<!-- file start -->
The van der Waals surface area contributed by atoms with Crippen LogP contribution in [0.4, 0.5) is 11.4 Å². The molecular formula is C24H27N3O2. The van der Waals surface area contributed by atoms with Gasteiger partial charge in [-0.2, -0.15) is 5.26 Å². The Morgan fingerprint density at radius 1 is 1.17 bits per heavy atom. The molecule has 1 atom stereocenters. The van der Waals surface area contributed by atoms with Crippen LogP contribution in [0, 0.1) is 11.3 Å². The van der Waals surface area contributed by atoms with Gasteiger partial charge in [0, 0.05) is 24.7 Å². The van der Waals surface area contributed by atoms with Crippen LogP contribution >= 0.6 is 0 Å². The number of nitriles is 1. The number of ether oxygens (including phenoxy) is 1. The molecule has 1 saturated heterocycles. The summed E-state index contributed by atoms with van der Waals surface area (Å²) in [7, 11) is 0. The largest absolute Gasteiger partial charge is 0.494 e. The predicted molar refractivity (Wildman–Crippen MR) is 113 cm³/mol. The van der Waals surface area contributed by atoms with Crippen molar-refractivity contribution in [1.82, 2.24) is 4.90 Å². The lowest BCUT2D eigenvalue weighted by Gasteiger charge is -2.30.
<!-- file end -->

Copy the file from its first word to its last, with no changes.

The van der Waals surface area contributed by atoms with Crippen LogP contribution in [0.4, 0.5) is 11.4 Å². The molecular formula is C24H27N3O2. The van der Waals surface area contributed by atoms with Gasteiger partial charge in [-0.2, -0.15) is 5.26 Å². The Morgan fingerprint density at radius 1 is 1.17 bits per heavy atom. The molecule has 1 atom stereocenters. The van der Waals surface area contributed by atoms with Crippen LogP contribution in [0, 0.1) is 11.3 Å². The van der Waals surface area contributed by atoms with Gasteiger partial charge in [0, 0.05) is 24.7 Å². The van der Waals surface area contributed by atoms with Crippen LogP contribution >= 0.6 is 0 Å². The number of nitriles is 1. The number of ether oxygens (including phenoxy) is 1. The molecule has 1 saturated heterocycles. The summed E-state index contributed by atoms with van der Waals surface area (Å²) in [7, 11) is 0. The largest absolute Gasteiger partial charge is 0.494 e. The predicted molar refractivity (Wildman–Crippen MR) is 113 cm³/mol. The van der Waals surface area contributed by atoms with Crippen molar-refractivity contribution in [1.82, 2.24) is 4.90 Å². The lowest BCUT2D eigenvalue weighted by Gasteiger charge is -2.30.